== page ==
posted: 03 Aug 2008

The first meeting of the Baltimore Adobe User Group will be this Wednesday, March 26th at 6:00 pm. Topics include:

  • Intro to Object Oriented Programming in ColdFusion - Curtis Layton
  • What's all the buzz about Adobe LiveCycle ES? - Rolando Lopez
  • Unleash the power of Reader Extensions ES - Rolando Lopez
Hope to see you all there! Please RSVP if possible so I can judge how much pizza and soda to order.

Reminder: BAUG Meeting Tomorrow!

posted: 03 Aug 2008

The Baltimore Adobe User Group is meeting Wednesday, April 23, 2008 at 6:00 PM. Pizza and drinks will be provided. Topics include:

  • Using ColdFusion with AIR - Samer Sadek
  • Introduction to Unit Testing with MXUnit - Marc Esher
Update: The Adobe Connect link is http://adobechats.adobe.acrobat.com/r77036285/

Baltimore Adobe User Group Broadcast

posted: 03 Aug 2008

We will be attempting to broadcast tonight's Baltimore Adobe User Group presentations on ColdFusion and LiveCycle via connect: http://adobechats.adobe.acrobat.com/baug032608/ I will post the recording's URL as a comment to this post as soon as possible.

Transfer goes 1.0

posted: 03 Aug 2008

Kudos to Mark! Transfer ORM is now 1.0. The feature list definitely makes it worth the wait.

Exciting Balitmore adobe User Group Announcement

posted: 03 Aug 2008

One of our sponsors, Towson University, has agreed to let us extend the UG meeting. This means no more rushing our presenters to finish on time, and no more cutting Q&A short! Doors will now open at 5:45 pm, with the first presentation running from 6:00 - 7:15. The next presentation will run from 7:45 - 9:00. I will announce the details of the next meeting (May 28) very soon at www.baltimore-aug.org.

cf.Objective() 2008 Slides and Files

posted: 03 Aug 2008

Here are the files from my presentation "Intelligent Approach to OO Design in CF" from cf.Objective() 2008. Presentation (PDF)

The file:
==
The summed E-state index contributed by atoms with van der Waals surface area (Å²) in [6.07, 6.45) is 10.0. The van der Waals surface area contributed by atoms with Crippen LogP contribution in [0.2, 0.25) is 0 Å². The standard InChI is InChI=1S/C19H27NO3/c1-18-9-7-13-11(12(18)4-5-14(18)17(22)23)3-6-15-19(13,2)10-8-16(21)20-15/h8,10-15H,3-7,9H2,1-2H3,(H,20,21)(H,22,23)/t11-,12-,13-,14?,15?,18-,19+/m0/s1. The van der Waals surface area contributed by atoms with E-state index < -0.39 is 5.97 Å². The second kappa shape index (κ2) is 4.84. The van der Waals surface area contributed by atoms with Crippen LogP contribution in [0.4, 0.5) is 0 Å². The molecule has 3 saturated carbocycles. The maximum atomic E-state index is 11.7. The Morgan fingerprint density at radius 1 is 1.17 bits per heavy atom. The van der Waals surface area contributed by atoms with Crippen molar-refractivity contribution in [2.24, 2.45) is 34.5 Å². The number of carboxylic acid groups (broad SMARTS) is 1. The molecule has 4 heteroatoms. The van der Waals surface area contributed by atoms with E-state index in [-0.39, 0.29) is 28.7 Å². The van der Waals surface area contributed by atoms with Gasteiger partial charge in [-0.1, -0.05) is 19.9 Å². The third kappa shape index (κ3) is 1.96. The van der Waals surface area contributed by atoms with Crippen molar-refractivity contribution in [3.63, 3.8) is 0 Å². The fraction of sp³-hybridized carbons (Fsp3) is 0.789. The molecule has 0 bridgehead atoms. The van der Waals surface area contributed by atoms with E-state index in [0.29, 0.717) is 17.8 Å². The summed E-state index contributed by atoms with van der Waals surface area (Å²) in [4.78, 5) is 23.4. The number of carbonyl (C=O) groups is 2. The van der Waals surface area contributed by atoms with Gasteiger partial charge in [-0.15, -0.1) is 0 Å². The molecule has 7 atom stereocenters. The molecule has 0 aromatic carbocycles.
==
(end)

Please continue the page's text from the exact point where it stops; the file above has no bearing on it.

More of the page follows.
Files (zip) Thanks again to all who attended!

cf.Objective() Presentation

posted: 03 Aug 2008

I just wanted to thank everyone who attended my presentation. I am always amazed at the level of developer that I see at cf.Objective(). I promised to put the code and presentation up here, and will have to do that once I get home as I am having some problems with the wireless here at the hotel. If I promised you an email, I will send it to you as soon as I can get a good connection as well.

BAUG Meeting

posted: 03 Aug 2008

If you want to watch along, here is the URL: https://admin.acrobat.com/_a204547676/baug0508/

Baltimore Adobe User Group Meeting Topics Posted

posted: 03 Aug 2008

I just posted the topics for this month's Baltimore Adobe User group. Hope to see you all there! Link: http://www.baltimore-aug.org

JavaScript Custom Events and YUI

posted: 03 Aug 2008

Are you using custom events in JavaScript? If not, they are something you should really look at, especially if you are building JS heavy applications, or building applications using Ajax. I'm pretty sure that most developers are familiar with JavaScript events. The basics and terminology are that an event is fired when a specific action is taken within your DOM. Listeners subscribe to an event and wait for the event to fire, and when it does, they call a bit of JavaScript or a complete JS function. Common events include click, submit, and mouseover. In HTML, we can create listeners for these events directly through HTML tags using tag attributes. An example of this is the "onclick" attribute of the button tag. Click the following button to see an example: Example 1 Code:

<button id="myBtn" onclick="alert('howdy');">Click Me</button>